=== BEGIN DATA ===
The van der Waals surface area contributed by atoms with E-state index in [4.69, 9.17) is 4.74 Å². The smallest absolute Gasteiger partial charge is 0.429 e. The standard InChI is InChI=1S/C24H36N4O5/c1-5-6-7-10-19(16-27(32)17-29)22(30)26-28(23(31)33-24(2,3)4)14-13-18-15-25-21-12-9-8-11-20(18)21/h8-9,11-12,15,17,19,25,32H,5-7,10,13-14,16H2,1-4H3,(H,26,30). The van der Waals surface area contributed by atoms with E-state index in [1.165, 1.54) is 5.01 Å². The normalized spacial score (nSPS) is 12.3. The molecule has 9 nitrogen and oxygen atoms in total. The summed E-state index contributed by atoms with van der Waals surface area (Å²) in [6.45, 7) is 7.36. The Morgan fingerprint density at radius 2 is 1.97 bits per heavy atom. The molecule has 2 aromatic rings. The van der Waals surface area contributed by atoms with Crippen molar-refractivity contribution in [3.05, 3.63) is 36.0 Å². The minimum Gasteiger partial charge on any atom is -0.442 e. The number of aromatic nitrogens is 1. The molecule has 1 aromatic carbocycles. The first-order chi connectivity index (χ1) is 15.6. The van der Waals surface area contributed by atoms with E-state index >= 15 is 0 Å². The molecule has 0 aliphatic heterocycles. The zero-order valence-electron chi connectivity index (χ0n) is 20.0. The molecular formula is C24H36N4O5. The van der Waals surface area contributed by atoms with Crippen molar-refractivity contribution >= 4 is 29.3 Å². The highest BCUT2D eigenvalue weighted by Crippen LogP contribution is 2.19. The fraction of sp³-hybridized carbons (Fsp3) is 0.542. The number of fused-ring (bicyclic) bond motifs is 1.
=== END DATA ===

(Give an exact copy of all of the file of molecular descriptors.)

The van der Waals surface area contributed by atoms with E-state index in [4.69, 9.17) is 4.74 Å². The smallest absolute Gasteiger partial charge is 0.429 e. The standard InChI is InChI=1S/C24H36N4O5/c1-5-6-7-10-19(16-27(32)17-29)22(30)26-28(23(31)33-24(2,3)4)14-13-18-15-25-21-12-9-8-11-20(18)21/h8-9,11-12,15,17,19,25,32H,5-7,10,13-14,16H2,1-4H3,(H,26,30). The van der Waals surface area contributed by atoms with E-state index in [1.165, 1.54) is 5.01 Å². The normalized spacial score (nSPS) is 12.3. The molecule has 9 nitrogen and oxygen atoms in total. The summed E-state index contributed by atoms with van der Waals surface area (Å²) in [6.45, 7) is 7.36. The Morgan fingerprint density at radius 2 is 1.97 bits per heavy atom. The molecule has 2 aromatic rings. The van der Waals surface area contributed by atoms with Crippen molar-refractivity contribution in [3.05, 3.63) is 36.0 Å². The minimum Gasteiger partial charge on any atom is -0.442 e. The number of aromatic nitrogens is 1. The molecule has 1 aromatic carbocycles. The first-order chi connectivity index (χ1) is 15.6. The van der Waals surface area contributed by atoms with E-state index >= 15 is 0 Å². The molecule has 0 aliphatic heterocycles. The zero-order valence-electron chi connectivity index (χ0n) is 20.0. The molecular formula is C24H36N4O5. The van der Waals surface area contributed by atoms with Crippen molar-refractivity contribution >= 4 is 29.3 Å². The highest BCUT2D eigenvalue weighted by Crippen LogP contribution is 2.19. The fraction of sp³-hybridized carbons (Fsp3) is 0.542. The number of fused-ring (bicyclic) bond motifs is 1.